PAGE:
Congress’s automated driving bills are both more and less than they seem

Bills being considered by Congress deserve our attention—but not our full attention. To wit: When it comes to safety-related regulation of automated driving, existing law is at least as important as the bills currently in Congress (HB 3388 and SB 1885). Understanding why involves examining all the ways that the developer of an automated driving system might deploy its system in accordance with federal law as well as all the ways that governments might regulate that system. And this examination reveals some critical surprises.

As automated driving systems get closer to public deployment, their developers are closely evaluating how the full set of Federal Motor Vehicle Safety Standards (FMVSS) will apply to these systems and to the vehicles on which they are installed. Rather than specifying a comprehensive regulatory framework, these standards impose requirements on only some automotive features and functions. Furthermore, manufacturers of vehicles and of components thereof self-certify that their products comply with these standards. In other words, unlike its European counterparts (and a small number of federal agencies overseeing products deemed more dangerous than motor vehicles), the National Highway Traffic Safety Administration (NHTSA) does not prospectively approve most of the products it regulates.

There are at least seven (!) ways that the developer of an automated driving system could conceivably navigate this regulatory regime.

First, the developer might design its automated driving system to comply with a restrictive interpretation of the FMVSS. The attendant vehicle would likely have conventional braking and steering mechanisms as well as other accoutrements for an ordinary human driver. (These conventional mechanisms could be usable, as on a vehicle with only part-time automation, or they might be provided solely for compliance.) NHTSA implied this approach in its 2016 correspondence with Google, while another part of the US Department of Transportation even highlighted those specific FMVSS provisions that a developer would need to design around. Once the developer self-certifies that its system in fact complies with the FMVSS, it can market it.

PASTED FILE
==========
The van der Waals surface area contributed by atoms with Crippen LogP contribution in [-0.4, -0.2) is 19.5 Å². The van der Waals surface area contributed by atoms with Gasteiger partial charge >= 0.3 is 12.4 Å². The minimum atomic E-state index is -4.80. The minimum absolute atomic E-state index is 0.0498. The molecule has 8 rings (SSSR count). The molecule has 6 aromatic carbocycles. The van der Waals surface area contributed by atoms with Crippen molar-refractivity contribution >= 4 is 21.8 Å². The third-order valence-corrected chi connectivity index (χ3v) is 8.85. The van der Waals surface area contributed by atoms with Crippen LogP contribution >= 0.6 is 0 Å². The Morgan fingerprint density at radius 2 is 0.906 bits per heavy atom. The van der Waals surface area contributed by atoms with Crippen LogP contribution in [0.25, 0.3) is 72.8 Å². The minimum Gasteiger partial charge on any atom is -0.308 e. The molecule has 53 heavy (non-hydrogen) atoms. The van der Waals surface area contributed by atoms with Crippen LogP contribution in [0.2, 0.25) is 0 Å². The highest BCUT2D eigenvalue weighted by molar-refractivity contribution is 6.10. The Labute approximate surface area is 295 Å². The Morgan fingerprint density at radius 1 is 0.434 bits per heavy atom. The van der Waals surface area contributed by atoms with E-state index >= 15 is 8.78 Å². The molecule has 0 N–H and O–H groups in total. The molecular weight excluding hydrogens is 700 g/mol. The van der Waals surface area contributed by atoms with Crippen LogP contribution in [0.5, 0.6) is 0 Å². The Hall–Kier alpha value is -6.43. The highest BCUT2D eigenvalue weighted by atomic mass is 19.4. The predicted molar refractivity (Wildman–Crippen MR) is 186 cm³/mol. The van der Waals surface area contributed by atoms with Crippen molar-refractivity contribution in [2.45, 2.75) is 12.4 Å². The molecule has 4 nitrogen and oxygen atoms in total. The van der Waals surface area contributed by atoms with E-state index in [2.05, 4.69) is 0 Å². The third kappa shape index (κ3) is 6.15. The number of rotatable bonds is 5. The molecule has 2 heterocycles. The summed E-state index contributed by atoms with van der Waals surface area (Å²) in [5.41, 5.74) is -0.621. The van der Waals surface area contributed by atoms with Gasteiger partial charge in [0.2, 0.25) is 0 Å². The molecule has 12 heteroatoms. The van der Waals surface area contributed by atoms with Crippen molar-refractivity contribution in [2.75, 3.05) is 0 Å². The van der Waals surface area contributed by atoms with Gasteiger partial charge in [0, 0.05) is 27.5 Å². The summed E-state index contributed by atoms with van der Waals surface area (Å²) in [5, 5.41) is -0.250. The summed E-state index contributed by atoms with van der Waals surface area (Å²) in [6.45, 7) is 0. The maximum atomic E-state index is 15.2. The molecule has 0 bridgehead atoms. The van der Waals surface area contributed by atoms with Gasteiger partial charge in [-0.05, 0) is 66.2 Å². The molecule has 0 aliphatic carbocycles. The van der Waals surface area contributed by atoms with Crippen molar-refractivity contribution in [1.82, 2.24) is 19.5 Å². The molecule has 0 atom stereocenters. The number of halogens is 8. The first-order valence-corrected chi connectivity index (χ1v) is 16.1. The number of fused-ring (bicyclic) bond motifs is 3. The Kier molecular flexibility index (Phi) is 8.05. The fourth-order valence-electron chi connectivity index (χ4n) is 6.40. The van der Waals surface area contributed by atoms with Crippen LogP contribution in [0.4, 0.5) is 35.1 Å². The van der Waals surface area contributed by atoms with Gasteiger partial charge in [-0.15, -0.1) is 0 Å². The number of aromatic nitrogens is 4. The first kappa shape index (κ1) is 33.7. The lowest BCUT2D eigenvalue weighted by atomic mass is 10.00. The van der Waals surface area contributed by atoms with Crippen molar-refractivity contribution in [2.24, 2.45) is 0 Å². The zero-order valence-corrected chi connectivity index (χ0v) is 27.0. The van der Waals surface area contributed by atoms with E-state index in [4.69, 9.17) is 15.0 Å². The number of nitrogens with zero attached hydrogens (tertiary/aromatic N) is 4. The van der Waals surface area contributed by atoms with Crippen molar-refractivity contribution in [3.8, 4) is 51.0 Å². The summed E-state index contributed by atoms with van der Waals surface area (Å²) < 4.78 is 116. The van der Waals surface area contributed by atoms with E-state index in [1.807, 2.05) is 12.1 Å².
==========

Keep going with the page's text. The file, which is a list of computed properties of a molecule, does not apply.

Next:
Second, the developer might ask NHTSA to clarify the agency’s understanding of these provisions with a view toward obtaining a more accommodating interpretation. Previously—and, more to the point, under the previous administration—NHTSA was somewhat restrictive in its interpretation, but a new chief counsel might reach a different conclusion about whether and how the existing standards apply to automated driving. In that case, the developer could again simply self-certify that its system indeed complies with the FMVSS.

Third, the developer might petition NHTSA to amend the FMVSS to more clearly address (or expressly abstain from addressing) automated driving systems. This rulemaking process would be lengthy (measured in years rather than months), but a favorable result would give the developer even more confidence in self-certifying its system.

Fourth, the developer could lobby Congress to shorten this process—or preordain the result—by expressly accommodating automated driving systems in a statute rather than in an agency rule. This is not, by the way, what the bills currently in Congress would do.

Fifth, the developer could request that NHTSA exempt some of its vehicles from portions of the FMVSS. This exemption process, which is prospective approval by another name, requires the applicant to demonstrate that the safety level of its feature or vehicle “at least equals the safety level of the standard.” Under existing law, the developer could exempt no more than 2,500 new vehicles per year. Notably, however, this could include heavy trucks as well as passenger cars.

Sixth, the developer could initially deploy its vehicles “solely for purposes of testing or evaluation” without self-certifying that those vehicles comply with the FMVSS. Although this exception is available only to established automotive manufacturers, a new or recent entrant could partner with or outright buy one of the companies in that category. Many kinds of large-scale pilot and demonstration projects could be plausibly described as “testing or evaluation,” particularly by companies that are comfortable losing money (or comfortable describing their services as “beta”) for years on end.